A new report prepared by leading scientists, thought leaders and policy experts, A Vision and Pathway for NIH , includes recommendations for the new Administration to further advance the nation’s leading biomedical research and health agency-- the National Institutes of Health (NIH). The goal is to better align agency organization and policies with present and future strategies for achieving the highest impact in research and training, and improving health outcomes. The report, written by an ad hoc working group, led by Research!America board member Keith Yamamoto, Ph.D., Vice Chancellor for Science Policy and Strategy; Director, UCSF Precision Medicine; Vice Dean for Research, School of...
Dear Research Advocate: A very close election has entered the history books, in the process laying bare the profound divisions that will challenge all our elected representatives as they seek to unify and heal the nation. We have been deluged with questions about the impact of a Trump Administration on science. A useful primer is his answers to the ScienceDebate.org questionnaire that we and several other groups worked together to create. For example, President-elect Trump says this: “...the federal government should encourage innovation in the areas of space exploration and investment in research and development across the broad landscape of academia.” He also says this: “Though there are...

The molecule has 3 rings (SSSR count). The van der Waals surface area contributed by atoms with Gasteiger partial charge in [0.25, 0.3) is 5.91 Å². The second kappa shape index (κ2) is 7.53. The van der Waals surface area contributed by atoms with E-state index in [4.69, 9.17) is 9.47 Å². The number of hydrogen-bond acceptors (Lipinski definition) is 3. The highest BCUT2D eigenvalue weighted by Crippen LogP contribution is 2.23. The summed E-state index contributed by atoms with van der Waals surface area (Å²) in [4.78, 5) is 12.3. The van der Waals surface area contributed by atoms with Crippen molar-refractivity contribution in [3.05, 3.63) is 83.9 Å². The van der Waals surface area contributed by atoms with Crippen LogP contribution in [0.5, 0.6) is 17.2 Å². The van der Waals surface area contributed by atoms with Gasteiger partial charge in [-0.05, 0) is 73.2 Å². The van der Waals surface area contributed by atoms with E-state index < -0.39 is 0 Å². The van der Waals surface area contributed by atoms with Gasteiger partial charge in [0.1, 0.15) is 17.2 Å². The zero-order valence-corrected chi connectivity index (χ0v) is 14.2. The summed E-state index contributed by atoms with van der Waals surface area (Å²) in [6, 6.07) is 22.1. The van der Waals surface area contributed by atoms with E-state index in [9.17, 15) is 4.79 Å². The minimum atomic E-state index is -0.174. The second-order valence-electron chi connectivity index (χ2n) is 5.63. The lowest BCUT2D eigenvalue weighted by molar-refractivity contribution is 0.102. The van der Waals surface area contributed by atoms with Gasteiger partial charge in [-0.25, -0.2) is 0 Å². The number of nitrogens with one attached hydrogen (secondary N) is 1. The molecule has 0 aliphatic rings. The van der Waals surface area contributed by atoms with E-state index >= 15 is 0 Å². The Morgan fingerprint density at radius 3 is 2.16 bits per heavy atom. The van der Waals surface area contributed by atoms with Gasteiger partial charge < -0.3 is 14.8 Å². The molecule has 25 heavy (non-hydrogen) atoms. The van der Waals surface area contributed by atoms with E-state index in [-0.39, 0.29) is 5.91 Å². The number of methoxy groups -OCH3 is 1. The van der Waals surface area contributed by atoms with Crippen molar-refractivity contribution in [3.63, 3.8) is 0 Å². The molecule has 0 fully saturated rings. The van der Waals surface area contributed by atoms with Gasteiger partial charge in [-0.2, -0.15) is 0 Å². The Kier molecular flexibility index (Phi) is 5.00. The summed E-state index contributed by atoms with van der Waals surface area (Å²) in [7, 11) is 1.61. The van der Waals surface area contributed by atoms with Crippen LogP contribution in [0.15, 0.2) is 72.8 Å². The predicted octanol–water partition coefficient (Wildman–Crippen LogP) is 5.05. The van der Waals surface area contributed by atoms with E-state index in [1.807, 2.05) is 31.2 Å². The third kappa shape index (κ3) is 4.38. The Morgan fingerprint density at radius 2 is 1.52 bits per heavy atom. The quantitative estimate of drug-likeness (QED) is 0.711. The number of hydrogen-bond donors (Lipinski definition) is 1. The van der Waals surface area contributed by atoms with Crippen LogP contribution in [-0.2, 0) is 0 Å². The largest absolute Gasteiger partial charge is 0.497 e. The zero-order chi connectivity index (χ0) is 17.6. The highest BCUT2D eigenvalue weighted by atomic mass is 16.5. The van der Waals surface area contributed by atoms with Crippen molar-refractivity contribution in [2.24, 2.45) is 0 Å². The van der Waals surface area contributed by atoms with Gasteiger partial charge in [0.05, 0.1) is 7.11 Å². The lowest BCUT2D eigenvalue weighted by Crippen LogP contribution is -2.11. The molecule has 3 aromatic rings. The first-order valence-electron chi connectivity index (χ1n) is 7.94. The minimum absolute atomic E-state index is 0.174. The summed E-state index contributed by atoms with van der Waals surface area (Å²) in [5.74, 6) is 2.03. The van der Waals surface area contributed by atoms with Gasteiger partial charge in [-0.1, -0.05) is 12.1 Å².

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The Honorable John E. Porter